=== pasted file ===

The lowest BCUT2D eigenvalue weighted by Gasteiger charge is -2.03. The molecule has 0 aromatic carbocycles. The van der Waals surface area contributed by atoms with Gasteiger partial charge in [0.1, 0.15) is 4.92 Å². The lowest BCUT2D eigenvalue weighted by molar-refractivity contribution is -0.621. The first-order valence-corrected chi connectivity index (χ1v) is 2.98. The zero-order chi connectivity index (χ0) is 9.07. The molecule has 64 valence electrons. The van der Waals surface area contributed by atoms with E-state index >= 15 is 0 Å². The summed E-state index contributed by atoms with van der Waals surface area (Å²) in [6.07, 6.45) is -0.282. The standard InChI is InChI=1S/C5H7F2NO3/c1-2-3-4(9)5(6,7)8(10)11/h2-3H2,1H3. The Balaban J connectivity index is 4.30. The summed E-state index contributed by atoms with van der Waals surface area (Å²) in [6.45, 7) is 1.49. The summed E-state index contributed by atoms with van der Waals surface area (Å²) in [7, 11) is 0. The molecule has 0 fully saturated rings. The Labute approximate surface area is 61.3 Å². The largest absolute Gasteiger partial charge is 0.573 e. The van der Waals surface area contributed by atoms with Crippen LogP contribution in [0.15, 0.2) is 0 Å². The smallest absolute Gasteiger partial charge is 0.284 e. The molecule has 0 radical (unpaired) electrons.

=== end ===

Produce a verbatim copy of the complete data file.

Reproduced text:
The lowest BCUT2D eigenvalue weighted by Gasteiger charge is -2.03. The molecule has 0 aromatic carbocycles. The van der Waals surface area contributed by atoms with Gasteiger partial charge in [0.1, 0.15) is 4.92 Å². The lowest BCUT2D eigenvalue weighted by molar-refractivity contribution is -0.621. The first-order valence-corrected chi connectivity index (χ1v) is 2.98. The zero-order chi connectivity index (χ0) is 9.07. The molecule has 64 valence electrons. The van der Waals surface area contributed by atoms with E-state index >= 15 is 0 Å². The summed E-state index contributed by atoms with van der Waals surface area (Å²) in [6.07, 6.45) is -0.282. The standard InChI is InChI=1S/C5H7F2NO3/c1-2-3-4(9)5(6,7)8(10)11/h2-3H2,1H3. The Balaban J connectivity index is 4.30. The summed E-state index contributed by atoms with van der Waals surface area (Å²) in [6.45, 7) is 1.49. The summed E-state index contributed by atoms with van der Waals surface area (Å²) in [7, 11) is 0. The molecule has 0 fully saturated rings. The Labute approximate surface area is 61.3 Å². The largest absolute Gasteiger partial charge is 0.573 e. The van der Waals surface area contributed by atoms with Crippen LogP contribution in [0.15, 0.2) is 0 Å². The smallest absolute Gasteiger partial charge is 0.284 e. The molecule has 0 radical (unpaired) electrons.